2012 Jul 1;189(1):261-8. doi: 10.4049/jimmunol.1101909. Epub 2012 May 30.

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School of Cancer Sciences, College of Medical and Dental Sciences, University of Birmingham, Edgbaston, Birmingham B15 2TT, United Kingdom.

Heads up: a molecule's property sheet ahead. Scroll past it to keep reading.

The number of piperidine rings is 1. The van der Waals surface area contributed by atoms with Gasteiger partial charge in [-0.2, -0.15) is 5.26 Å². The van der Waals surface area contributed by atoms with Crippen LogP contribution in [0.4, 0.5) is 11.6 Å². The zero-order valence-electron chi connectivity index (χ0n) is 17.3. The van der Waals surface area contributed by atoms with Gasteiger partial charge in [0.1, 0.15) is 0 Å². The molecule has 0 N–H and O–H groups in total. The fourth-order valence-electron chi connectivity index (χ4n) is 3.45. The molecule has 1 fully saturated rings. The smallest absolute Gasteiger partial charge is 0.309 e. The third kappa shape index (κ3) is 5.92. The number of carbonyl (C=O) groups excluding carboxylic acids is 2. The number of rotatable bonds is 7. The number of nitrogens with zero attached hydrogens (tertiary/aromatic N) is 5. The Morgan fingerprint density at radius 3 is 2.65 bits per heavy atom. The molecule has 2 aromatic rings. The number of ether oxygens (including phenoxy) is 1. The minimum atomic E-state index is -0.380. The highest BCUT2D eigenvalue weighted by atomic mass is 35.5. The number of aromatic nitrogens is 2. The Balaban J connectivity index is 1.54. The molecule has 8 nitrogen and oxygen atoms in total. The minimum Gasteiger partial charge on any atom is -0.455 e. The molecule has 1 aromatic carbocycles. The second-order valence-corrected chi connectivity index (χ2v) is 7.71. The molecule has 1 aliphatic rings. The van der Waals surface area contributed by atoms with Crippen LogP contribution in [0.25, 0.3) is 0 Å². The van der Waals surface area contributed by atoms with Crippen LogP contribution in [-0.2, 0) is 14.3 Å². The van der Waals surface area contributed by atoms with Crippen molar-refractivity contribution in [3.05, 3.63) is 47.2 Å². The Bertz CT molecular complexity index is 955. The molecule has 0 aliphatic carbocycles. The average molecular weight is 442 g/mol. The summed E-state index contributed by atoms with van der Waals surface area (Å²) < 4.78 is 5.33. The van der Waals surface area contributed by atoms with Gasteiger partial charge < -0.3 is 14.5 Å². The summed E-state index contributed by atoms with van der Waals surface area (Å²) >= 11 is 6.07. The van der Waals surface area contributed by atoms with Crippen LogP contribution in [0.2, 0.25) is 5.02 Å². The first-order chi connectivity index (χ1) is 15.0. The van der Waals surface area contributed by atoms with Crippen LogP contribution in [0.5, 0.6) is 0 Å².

Ataxia-telangiectasia (A-T) is a rare neurodegenerative immunodeficiency disorder caused by mutations in the ataxia telangiectasia mutated gene. Patients commonly have lymphopenia and Ig-production abnormalities. We used multicolor flow cytometry and IL-7 ELISA to investigate the effect of A-T and age on the proportions of major lymphocyte subsets and their pattern of CD95 expression in relation to IL-7 levels in 15 classical A-T patients. We also analyzed the sensitivity of T cells from four classical A-T patients to CD95-mediated apoptosis using TUNEL and caspase-activation assays. Our results confirmed lymphopenia and a deficiency in naive T and B cells in A-T patients. In contrast to controls, the proportions of naive and memory T and B cell subsets in A-T patients did not vary in relation to age. There was no evidence of a deficiency in plasma IL-7 or IL-7R expression, and IL-7 concentration correlated positively with CD95 expression on CD4(+) T cells. CD95 expression on unstimulated A-T lymphocytes was high, and the apoptotic sensitivity of activated naive and central memory T cells was increased. These findings show that the immunodeficiency in A-T patients may be described as congenitally aged and is not progressive. The naive cell deficiency is not related to a deficiency in IL-7 or its receptor. However, IL-7 may upregulate CD95 on A-T lymphocytes. High CD95 expression and increased apoptotic sensitivity of activated naive and central memory T cells may result in an increased level of CD95-mediated apoptosis, which could contribute to the congenital lymphopenia in A-T.

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